For the past two weeks I traveled with Dan Buettner of Quest Networks Inc. exploring the secrets of longevity on the Guanacaste Coast of Costa Rica. During the trip we met numerous centenarians like Dona Panchita - all of whom possessed an extraordinary vigor for life and an ability to do what I sometimes completely neglect - to savor life.
Most centenarians seem to have found a healthy balance between work and play - a philosophy that might not be so easy to grasp for the average workaholic. In fact, one of the most surprising contributors to longevity was a factor I had never even considered - family. In many aspects, centenarians are never alone. It's not uncommon, for example, to find five generations of one family living in one neighborhood - or even under the same roof. All of the centenarians we met in Costa Rica made family, friends and religious networks an uncompromising priority.
In the United States, we often get so wrapped up in working, there's hardly any time left for our personal lives. Quality of life is sacrificed for the drive to get ahead on the job. According to Dan Buettner, what Americans often fail to do is get the most good years out of life and the most life out of years. He says what really counts is, "what is my chance to live from this point on."
So what can we do? There's an old saying that "the tragedy of life is not that it ends too soon, but that we wait too long to begin it." Speaking with a person who has been alive for 10 decades certainly puts that phrase into perspective. It's never really too late to begin. As you hustle through another busy work day, take a moment to stop and think, what's it all about? Save some time to spend with family and friends... and you could possibly add several more good years to your life.
I'm curious - what are your secrets for living a long life?
Tuesday, February 13, 2007
Are adoptive parents more attentive than biological parents?
The guest of honor was the size of a Honeybaked ham and just as sweet. After months of fervent prayers and false starts, Doug and Cheryl's dreams of adopting a child had finally come true. They named their son Alexander James, but everyone calls him AJ. At AJ's welcome-home party, I looked around the room. Strangers hugged and family members cried as the little man slept securely in his daddy's arms. I had no doubt love is thicker than blood. AJ was finally home.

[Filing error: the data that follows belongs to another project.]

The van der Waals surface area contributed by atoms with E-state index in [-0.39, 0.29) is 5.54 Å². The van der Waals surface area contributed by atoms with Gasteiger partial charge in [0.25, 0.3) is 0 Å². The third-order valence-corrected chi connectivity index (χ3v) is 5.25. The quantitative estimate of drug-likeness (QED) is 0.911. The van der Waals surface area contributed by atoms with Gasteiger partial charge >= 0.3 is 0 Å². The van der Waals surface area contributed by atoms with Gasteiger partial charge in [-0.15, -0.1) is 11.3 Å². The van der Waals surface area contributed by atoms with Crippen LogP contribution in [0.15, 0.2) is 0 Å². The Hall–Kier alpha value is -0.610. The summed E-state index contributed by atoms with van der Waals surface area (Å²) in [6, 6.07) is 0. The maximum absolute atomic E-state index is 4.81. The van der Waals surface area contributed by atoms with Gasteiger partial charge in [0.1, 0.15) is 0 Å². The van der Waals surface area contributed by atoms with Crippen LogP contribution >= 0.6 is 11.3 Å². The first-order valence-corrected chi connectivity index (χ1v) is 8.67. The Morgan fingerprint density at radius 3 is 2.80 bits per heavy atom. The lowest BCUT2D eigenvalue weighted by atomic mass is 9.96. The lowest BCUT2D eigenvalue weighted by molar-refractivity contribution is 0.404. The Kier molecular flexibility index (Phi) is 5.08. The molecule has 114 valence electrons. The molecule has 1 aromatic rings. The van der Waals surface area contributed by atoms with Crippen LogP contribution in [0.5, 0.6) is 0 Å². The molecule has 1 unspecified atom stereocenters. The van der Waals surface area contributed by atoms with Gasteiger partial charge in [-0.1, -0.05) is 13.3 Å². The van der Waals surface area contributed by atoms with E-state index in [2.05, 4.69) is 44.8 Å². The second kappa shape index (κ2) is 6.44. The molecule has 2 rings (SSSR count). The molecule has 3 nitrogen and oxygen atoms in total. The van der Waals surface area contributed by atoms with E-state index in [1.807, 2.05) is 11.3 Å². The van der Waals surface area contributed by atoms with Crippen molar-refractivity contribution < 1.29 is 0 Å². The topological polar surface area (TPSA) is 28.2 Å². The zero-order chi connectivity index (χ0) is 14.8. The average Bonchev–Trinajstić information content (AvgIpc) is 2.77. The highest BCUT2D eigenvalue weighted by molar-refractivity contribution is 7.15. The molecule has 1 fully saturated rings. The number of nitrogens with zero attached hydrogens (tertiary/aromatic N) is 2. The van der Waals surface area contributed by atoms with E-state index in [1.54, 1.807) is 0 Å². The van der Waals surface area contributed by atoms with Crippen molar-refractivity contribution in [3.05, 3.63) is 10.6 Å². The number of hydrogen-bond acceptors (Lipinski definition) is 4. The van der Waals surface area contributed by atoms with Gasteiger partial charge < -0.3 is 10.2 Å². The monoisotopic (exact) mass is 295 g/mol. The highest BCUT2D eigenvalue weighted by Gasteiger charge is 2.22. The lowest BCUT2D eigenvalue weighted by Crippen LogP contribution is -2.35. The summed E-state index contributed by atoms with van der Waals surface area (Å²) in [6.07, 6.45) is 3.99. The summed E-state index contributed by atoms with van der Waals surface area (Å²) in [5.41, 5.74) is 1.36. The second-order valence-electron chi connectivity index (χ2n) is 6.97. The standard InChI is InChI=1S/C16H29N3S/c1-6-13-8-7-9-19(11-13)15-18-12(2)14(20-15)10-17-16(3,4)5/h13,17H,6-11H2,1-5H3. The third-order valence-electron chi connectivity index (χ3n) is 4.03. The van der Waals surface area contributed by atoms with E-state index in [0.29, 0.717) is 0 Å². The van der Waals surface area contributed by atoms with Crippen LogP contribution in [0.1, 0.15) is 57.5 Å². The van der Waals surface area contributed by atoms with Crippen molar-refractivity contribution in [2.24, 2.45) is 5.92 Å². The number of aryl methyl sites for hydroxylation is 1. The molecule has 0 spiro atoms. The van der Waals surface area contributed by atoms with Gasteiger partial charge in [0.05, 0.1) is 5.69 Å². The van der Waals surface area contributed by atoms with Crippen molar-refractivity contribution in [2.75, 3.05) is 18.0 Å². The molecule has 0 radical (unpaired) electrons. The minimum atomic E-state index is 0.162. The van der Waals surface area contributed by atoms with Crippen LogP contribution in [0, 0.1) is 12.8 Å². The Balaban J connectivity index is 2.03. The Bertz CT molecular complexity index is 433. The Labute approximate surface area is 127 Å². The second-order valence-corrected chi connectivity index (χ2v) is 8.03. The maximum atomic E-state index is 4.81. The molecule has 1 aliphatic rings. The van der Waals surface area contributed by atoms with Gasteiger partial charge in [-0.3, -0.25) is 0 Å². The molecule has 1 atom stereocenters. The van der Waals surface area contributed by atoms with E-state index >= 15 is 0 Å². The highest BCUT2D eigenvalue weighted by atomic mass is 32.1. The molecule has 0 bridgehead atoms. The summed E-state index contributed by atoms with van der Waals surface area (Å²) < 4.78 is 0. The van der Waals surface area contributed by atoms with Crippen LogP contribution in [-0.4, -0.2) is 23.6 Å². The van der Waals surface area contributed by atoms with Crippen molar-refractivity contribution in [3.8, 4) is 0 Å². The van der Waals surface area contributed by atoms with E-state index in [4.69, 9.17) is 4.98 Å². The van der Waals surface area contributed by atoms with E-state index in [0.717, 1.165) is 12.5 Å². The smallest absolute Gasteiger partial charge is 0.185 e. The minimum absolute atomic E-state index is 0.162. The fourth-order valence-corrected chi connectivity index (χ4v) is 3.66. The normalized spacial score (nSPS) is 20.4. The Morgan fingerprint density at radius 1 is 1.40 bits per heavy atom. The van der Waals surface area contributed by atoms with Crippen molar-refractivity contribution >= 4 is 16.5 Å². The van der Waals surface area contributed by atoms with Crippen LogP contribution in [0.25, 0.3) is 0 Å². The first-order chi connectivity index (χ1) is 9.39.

From Doug and Cheryl to Angelina and Brad, it seems as if everyone is adopting these days. A recent survey found that up to 4 percent of U.S. households include adopted children. That number is expected to increase, so I was interested to read about a new study that finds adoptive parents invest more time and financial resources in their children compared with biological parents. (See Full Study)
Intrigued, I called one of the researchers, Dr. Brian Powell at Indiana University. He says that, ironically, the challenges adoptive parents face actually set the stage for them to excel in parenting. "Society often tells people that adoption isn't normal," says Dr. Powell. As a result, he says, adoptive parents often spend more time with their children, know their friends and their friends' parents and are more involved with school activities.
Dr. Powell also believes this study could change public policy and the way adoption is handled in the courts. The legal system usually bases its decisions on what's in the best interest of the child. Historically, it's been assumed that in most instances children are better off with their biological parents and that adoption should be considered only as a last resort. These new findings, say Dr. Powell, could change the way the legal system handles international adoptions (for example, by older, single parents) and adoptions by same-sex couples.
I want to know what you think. Do you think adoptive parents invest more in their kids than biological parents? Also, do you think this study will change the debate when it comes to same-sex adoption?
Monday, February 12, 2007
Health awareness days: Mark your calendars again and again
It's February. There are hearts everywhere. Most of them are for Valentine's Day, but some are commemorating American Heart Month. After all, it was just a couple of Fridays ago, February 2, when celebrities around the country, including CNN's own Larry King, Paula Zahn and Soledad O'Brien, helped observe National Wear Red Day. Public service announcements on heart health abound.